Molecular signature of different lesion types in the brain white matter of patients with progressive multiple sclerosis
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In conclusion, by next-generation RNA sequencing and a comprehensive computational systems medicine approach, we identified the first mechanistic transcriptome signature of lesion evolution and fate in the progressive MS brain WM.
The major de novo network of shared DEGs among the different lesions emphasize inflammation as a common mechanism, and support the view also provided by GWAS that MS is an inflammatory disease, even at the later progressive stage.
We found that each lesion type had a huge complexity of molecular pathways, and although we tried to categorize them to simplify for better understanding, many pathways were unexpected and overlapping indicating a dynamic process of lesion evolution. TGFβR2 was major hub of shared DEGs by all lesions and NAWM, and it was expressed by astrocytes in remyelinating lesions. Our data also suggest that chronic active lesions that are more frequent during the late progressive phase have more complex molecular mechanisms and changes in multiple pathways. This lesion type was profoundly different from all other lesion types, and also from control WM. NAWM was more similar to control WM than to any other lesion types. This indicates that major gene expression changes occur both at early lesion genesis, and in lesions most characteristic as the late progressive phase develops. Besides unique sub-networks mechanistically evolving different lesions stages, some molecules were specifically regulated: CD26/DPP4 by microglia in the NAWM and by mononuclear cells in active lesions. The uniqueness of lesion types also indicates that omics approaches should consider lesion stages, when expression and regulation of different molecules are addressed. Although this study indicates the extreme diverse molecular events on transcriptome level at different lesion stages, our comprehensive unbiased search across subsets of multiple lesions provided a discovery of specific molecular mechanistic signatures validated by different approaches.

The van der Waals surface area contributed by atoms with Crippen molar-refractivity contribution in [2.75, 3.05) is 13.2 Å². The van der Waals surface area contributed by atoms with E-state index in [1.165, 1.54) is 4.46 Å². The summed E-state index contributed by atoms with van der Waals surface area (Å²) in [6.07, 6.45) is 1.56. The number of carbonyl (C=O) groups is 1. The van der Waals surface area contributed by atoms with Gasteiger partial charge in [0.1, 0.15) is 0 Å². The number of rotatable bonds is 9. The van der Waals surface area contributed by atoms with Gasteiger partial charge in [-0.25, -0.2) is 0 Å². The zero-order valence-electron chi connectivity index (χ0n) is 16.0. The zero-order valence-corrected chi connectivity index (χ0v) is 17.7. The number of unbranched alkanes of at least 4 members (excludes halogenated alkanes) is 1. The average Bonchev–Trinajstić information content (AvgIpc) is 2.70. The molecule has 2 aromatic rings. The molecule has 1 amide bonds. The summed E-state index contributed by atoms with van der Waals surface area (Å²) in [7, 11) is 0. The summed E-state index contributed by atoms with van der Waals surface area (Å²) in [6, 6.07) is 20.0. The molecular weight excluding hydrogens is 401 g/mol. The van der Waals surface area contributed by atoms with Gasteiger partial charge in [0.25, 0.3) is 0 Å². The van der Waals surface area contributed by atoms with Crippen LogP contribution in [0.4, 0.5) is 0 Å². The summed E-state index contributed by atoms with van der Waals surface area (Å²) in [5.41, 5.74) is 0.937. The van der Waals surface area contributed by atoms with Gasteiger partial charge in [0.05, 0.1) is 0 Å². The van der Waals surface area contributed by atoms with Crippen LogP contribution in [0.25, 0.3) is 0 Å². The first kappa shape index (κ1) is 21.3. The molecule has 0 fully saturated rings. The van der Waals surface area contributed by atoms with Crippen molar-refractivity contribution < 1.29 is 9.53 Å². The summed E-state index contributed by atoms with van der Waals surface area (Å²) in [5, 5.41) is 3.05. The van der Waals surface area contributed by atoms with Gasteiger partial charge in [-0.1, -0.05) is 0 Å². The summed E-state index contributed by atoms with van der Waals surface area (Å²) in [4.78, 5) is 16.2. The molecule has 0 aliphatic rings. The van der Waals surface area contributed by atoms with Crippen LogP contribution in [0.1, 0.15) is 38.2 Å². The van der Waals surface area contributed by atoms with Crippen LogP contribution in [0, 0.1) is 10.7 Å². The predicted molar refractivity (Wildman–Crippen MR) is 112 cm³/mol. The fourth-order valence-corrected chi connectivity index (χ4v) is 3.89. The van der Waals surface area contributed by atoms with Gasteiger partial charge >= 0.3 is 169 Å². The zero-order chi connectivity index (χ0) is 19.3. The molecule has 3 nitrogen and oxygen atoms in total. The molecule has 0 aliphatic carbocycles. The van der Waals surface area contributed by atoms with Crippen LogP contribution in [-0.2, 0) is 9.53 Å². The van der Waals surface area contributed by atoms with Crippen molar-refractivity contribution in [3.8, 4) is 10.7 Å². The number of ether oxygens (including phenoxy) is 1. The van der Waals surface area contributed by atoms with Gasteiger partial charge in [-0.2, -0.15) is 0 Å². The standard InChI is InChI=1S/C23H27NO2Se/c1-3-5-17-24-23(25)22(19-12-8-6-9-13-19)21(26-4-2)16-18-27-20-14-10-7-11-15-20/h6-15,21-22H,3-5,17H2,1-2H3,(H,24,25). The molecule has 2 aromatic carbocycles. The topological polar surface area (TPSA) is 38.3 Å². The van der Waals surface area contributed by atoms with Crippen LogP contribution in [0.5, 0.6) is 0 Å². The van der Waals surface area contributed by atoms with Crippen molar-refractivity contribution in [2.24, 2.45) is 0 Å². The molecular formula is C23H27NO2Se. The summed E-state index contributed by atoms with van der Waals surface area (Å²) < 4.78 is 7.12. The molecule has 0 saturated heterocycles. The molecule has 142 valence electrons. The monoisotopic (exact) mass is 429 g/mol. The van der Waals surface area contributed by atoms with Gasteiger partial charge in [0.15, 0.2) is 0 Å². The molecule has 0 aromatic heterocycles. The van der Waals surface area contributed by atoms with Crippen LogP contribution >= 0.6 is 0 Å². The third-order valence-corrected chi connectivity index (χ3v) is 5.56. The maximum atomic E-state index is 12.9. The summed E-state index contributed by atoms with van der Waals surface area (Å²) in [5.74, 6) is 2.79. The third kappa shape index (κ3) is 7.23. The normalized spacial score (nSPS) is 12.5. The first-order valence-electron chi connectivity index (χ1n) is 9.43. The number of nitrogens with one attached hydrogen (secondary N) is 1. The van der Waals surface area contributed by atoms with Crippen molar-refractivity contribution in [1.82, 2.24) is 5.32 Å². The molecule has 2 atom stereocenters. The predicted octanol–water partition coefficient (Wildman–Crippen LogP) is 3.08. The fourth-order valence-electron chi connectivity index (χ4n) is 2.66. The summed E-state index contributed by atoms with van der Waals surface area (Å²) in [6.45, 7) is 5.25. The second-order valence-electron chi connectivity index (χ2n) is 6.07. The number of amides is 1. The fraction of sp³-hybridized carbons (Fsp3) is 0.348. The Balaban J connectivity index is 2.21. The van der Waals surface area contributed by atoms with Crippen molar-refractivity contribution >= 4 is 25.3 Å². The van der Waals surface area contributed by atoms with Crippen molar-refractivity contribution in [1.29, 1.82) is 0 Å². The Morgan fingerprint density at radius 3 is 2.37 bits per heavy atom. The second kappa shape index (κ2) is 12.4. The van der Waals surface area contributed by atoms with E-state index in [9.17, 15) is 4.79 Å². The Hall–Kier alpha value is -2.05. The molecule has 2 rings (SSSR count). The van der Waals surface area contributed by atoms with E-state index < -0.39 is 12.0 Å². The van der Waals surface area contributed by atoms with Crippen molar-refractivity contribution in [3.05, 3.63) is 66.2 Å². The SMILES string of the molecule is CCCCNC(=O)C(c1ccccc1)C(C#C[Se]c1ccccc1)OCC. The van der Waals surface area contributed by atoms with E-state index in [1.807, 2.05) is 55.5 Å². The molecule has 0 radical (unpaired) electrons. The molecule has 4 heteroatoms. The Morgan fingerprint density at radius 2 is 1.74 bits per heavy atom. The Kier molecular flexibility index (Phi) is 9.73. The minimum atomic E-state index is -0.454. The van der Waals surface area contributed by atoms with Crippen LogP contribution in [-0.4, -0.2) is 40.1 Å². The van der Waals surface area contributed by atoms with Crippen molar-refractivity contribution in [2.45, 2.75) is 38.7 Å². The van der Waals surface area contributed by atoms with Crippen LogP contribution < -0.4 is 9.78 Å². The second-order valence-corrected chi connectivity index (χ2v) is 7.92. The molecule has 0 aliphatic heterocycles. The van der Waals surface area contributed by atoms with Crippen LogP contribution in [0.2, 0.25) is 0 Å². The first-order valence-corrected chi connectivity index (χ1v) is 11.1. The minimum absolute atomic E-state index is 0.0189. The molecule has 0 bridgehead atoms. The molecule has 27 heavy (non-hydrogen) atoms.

A limitation of our study is the absence of controls with other neurological disease, and the lack of separation of rim and core in the chronic active and inactive lesions. Nevertheless, the combination of different bioinformatics methods and validation by immunohistochemistry supported our conclusions, and overcome these limitation for the interpretation of changes in transcriptome signatures during lesion evolution and fate in the WM of progressive MS brain.